The philosophy behind creating platinum adventure routes
04 October 2023
Written byRon Lewis
I was just happy to be there. Wheels crunching central Oregon dirt. It was dusty, loose, raw, exciting and different from everything I knew. A landscape of red cinder, high desert and ponderosa pine. It was my first time in the Metolius. The skyline of volcanic peaks felt exhilarating. Primordial. Ancient. Convinced there wasn't a bad road to be found, my buddies and I put a finger on the map, shrugged and off we went. Did we know where we were going? Absolutely not. It was 2016. We were new to adventure riding. Doing it wrong was standard procedure.
In our haste, we ended up making everything much harder than it needed to be. Climbing all the best descents, riding far too much of the same thing for way too long, roasting on sunbaked tarmac, oblivious to the cool, shady trails nearby. It seemed like we approached it all in the wrong direction and missed everything cool, an appropriate metaphor for our misdirected energy – all hot to trot with nowhere to go. Seven years later I would revisit the region with a lot more experience and a new route in mind. Still curious, I wanted to give it another try with fresh eyes and a revised approach.
My name is Ron Lewis. I develop and catalogue adventure cycling routes under the name omtm.cc. Along with my partner Ryan Francesconi, I’ve been staging DIY ride events, building and sharing routes throughout the Pacific Northwest for over eight years. Simply put, we aim to create and share the type of riding we enjoy – which is to say creative, visually compelling and sometimes weird, open-ended rides that fuse elements of gravel, mountain biking, randonneuring and bikepacking – which seems as apt a definition for Adventure Cycling as any I’ve come across.
The intention here is to pull back the curtain on route development to provide some insight into the ingredients and architecture behind platinum ride experiences. Routecrafting can be an imprecise affair – a dark art whose mechanics shape your experience, yet operate in the background, out of sight. I hope to share a few philosophical building blocks but leave plenty room for one’s own creativity and sense of discovery in the process.
1. First define what is good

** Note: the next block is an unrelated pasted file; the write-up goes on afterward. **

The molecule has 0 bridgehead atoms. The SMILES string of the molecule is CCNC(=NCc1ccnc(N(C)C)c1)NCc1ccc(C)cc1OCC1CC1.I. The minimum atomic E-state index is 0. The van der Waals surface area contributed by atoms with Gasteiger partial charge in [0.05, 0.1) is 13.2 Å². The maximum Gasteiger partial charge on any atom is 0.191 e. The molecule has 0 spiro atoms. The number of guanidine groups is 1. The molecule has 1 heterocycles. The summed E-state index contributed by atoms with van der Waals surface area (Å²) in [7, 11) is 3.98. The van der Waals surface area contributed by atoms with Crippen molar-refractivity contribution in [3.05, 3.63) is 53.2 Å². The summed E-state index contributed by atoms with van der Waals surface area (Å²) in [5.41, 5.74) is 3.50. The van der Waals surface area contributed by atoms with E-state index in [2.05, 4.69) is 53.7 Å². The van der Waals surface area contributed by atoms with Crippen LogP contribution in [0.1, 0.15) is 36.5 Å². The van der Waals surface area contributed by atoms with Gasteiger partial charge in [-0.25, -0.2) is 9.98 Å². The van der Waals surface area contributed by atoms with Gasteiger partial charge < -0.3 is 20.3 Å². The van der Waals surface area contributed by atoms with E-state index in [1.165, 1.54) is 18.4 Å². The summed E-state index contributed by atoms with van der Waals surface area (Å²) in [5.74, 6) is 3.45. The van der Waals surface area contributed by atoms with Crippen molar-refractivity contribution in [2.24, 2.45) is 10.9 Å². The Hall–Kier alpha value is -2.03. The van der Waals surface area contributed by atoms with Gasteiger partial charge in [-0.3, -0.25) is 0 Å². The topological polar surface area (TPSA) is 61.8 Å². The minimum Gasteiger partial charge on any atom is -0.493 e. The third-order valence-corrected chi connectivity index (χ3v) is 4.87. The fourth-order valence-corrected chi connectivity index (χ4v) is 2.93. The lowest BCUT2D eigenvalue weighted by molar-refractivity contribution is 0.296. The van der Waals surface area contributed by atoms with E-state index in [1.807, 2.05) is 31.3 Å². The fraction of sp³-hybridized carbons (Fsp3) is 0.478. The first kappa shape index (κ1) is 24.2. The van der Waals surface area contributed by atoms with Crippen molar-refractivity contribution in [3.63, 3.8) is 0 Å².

It's a bit tricky to pinpoint exactly what makes a route good. Is it fun? Fulfilling? Revealing? Challenging? All of the above? It depends on who's asking and who it's intended for. It can be a cryptic stew of ingredients with no established formula. But when it works, you can feel it. And when it doesn't, you feel that too.
2. You’re designing an experience, not just a ride
When developing routes, you effectively arrange an experience – connecting points through a landscape, showcasing its unique character, topography and features in sequence. This progression shapes the feel of the ride. For me, the most impactful routes are built around distinctive focal points – a stretch of backcountry trail, an iconic mountain pass, spectacular ridgeline or landscape with a distinctive character. Lean into it. Make it about that thing and often the rest will simply fall into place.
3. Consider the ebb & flow
Along with the high points, also consider the opportunity to rest. Physically and mentally. Intercut the action with quiet stretches of pavement or gradual descents. Ebb and flow. Tension and release. Sections of downtime create contrast, amplifying the experience and making the highs that much higher.
4. Keep it seasonally appropriate
Seasonality will also have a huge impact on where you ride and when. Different elevations and regions will obviously be appropriate at different times of year. In the Cascades, summer is all about the high country above 4000 ft. In deep winter, dry rainshadow areas east of the mountains and lower elevations tend to be the go-to. In shoulder seasons snow lines will dictate what is possible. Rides really seem to connect when they showcase the best of their respective season.
5. Build a sense of progression
In most cases too much of the same thing for too long begins to feel like a slog. A well-paced push and pull can be the secret sauce that takes things to the next level. Consider scene changes or polarity shifts to create a sense of progression on your journey. Dense forest into wide open meadows or exposed ridgelines for example. Try including trails, paved stretches, forest paths or decommissioned roadbeds to break things up into contrasting sections.
6. Good things take time
Rarely does an amazing route come together in one go. Trial, error, repeat visits and sometimes additional error are part of the refining process. Using mistakes as learning experiences can be key to understanding what makes a region tick. Figuring out where things went wrong can open up a better understanding of spatial relationships and meaningful connection to the areas you ride.
When I eventually returned to take another crack at the Metolius, I was seven years older, it was still just as dusty and loose, but this time I was able to stitch together a rousing cross-section of lines. Every ingredient fell into place – meandering rivers, volcanic buttes, alpine lakes and prodigious stretches of singletrack. In my post-ride glow I thought ‘I can’t WAIT to come back and ride this with friends!’. If the compulsion to share is a litmus test for a good route, this one possibly qualified as great. Unlocked and absolutely stunning, the Metolius hit all the right beats that day in large part, because this time around, I knew what I was looking for and exactly how to find it – which feels an awful lot like doing it right.
But you don’t have to take my word for it, give the route a go for yourself.
Follow Ron @OMTM.CC
Visit OMTM's full route Directory HERE.